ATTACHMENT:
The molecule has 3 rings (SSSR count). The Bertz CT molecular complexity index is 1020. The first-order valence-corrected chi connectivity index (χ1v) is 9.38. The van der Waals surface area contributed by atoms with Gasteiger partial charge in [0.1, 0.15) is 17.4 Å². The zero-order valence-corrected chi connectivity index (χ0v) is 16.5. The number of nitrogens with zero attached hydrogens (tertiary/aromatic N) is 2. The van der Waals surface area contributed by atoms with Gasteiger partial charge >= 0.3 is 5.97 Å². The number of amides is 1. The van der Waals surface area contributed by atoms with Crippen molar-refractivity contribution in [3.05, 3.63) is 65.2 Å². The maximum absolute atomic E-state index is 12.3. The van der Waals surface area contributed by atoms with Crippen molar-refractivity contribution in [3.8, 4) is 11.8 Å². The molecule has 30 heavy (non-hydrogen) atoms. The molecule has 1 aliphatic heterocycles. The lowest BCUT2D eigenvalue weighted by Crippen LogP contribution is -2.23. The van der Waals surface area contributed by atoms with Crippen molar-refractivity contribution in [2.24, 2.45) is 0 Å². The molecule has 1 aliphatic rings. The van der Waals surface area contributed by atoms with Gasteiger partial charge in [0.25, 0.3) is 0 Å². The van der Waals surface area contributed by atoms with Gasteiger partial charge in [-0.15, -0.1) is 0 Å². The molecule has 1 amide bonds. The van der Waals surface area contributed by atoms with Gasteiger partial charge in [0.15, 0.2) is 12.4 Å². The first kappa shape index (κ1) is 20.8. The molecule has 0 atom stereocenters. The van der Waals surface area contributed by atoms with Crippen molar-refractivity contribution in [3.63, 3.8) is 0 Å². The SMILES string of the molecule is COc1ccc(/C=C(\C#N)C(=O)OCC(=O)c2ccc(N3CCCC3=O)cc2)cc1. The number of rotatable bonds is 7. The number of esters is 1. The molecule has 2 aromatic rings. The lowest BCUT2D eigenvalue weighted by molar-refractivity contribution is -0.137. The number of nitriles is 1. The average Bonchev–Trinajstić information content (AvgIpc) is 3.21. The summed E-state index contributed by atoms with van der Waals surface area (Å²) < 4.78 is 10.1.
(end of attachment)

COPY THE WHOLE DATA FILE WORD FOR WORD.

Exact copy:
The molecule has 3 rings (SSSR count). The Bertz CT molecular complexity index is 1020. The first-order valence-corrected chi connectivity index (χ1v) is 9.38. The van der Waals surface area contributed by atoms with Gasteiger partial charge in [0.1, 0.15) is 17.4 Å². The zero-order valence-corrected chi connectivity index (χ0v) is 16.5. The number of nitrogens with zero attached hydrogens (tertiary/aromatic N) is 2. The van der Waals surface area contributed by atoms with Gasteiger partial charge >= 0.3 is 5.97 Å². The number of amides is 1. The van der Waals surface area contributed by atoms with Crippen molar-refractivity contribution in [3.05, 3.63) is 65.2 Å². The maximum absolute atomic E-state index is 12.3. The van der Waals surface area contributed by atoms with Crippen molar-refractivity contribution in [3.8, 4) is 11.8 Å². The molecule has 30 heavy (non-hydrogen) atoms. The molecule has 1 aliphatic heterocycles. The lowest BCUT2D eigenvalue weighted by Crippen LogP contribution is -2.23. The van der Waals surface area contributed by atoms with Crippen molar-refractivity contribution in [2.24, 2.45) is 0 Å². The molecule has 1 aliphatic rings. The van der Waals surface area contributed by atoms with Gasteiger partial charge in [0.25, 0.3) is 0 Å². The van der Waals surface area contributed by atoms with Gasteiger partial charge in [-0.15, -0.1) is 0 Å². The molecule has 1 amide bonds. The van der Waals surface area contributed by atoms with Gasteiger partial charge in [0.15, 0.2) is 12.4 Å². The first kappa shape index (κ1) is 20.8. The molecule has 0 atom stereocenters. The van der Waals surface area contributed by atoms with Crippen molar-refractivity contribution in [3.63, 3.8) is 0 Å². The SMILES string of the molecule is COc1ccc(/C=C(\C#N)C(=O)OCC(=O)c2ccc(N3CCCC3=O)cc2)cc1. The number of rotatable bonds is 7. The number of esters is 1. The molecule has 2 aromatic rings. The lowest BCUT2D eigenvalue weighted by molar-refractivity contribution is -0.137. The number of nitriles is 1. The average Bonchev–Trinajstić information content (AvgIpc) is 3.21. The summed E-state index contributed by atoms with van der Waals surface area (Å²) < 4.78 is 10.1.